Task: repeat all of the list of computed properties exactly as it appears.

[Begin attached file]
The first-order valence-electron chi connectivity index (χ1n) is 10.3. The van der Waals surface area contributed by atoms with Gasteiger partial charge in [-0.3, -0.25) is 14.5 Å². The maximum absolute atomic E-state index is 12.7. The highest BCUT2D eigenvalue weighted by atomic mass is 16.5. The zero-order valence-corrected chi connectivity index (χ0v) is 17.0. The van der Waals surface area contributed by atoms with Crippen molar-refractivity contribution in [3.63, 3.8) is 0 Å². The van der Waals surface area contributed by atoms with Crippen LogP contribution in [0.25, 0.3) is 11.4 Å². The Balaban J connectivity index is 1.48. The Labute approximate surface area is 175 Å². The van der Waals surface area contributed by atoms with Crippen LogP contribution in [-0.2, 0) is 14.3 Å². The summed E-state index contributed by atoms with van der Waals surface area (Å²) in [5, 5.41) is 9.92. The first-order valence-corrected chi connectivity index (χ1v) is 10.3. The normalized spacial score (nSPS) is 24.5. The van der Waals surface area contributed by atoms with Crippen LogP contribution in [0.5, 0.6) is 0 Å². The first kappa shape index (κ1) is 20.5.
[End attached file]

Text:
The first-order valence-electron chi connectivity index (χ1n) is 10.3. The van der Waals surface area contributed by atoms with Gasteiger partial charge in [-0.3, -0.25) is 14.5 Å². The maximum absolute atomic E-state index is 12.7. The highest BCUT2D eigenvalue weighted by atomic mass is 16.5. The zero-order valence-corrected chi connectivity index (χ0v) is 17.0. The van der Waals surface area contributed by atoms with Crippen molar-refractivity contribution in [3.63, 3.8) is 0 Å². The van der Waals surface area contributed by atoms with Crippen LogP contribution in [0.25, 0.3) is 11.4 Å². The Balaban J connectivity index is 1.48. The Labute approximate surface area is 175 Å². The van der Waals surface area contributed by atoms with Crippen LogP contribution in [-0.2, 0) is 14.3 Å². The summed E-state index contributed by atoms with van der Waals surface area (Å²) in [5, 5.41) is 9.92. The first-order valence-corrected chi connectivity index (χ1v) is 10.3. The normalized spacial score (nSPS) is 24.5. The van der Waals surface area contributed by atoms with Crippen LogP contribution in [0.5, 0.6) is 0 Å². The first kappa shape index (κ1) is 20.5.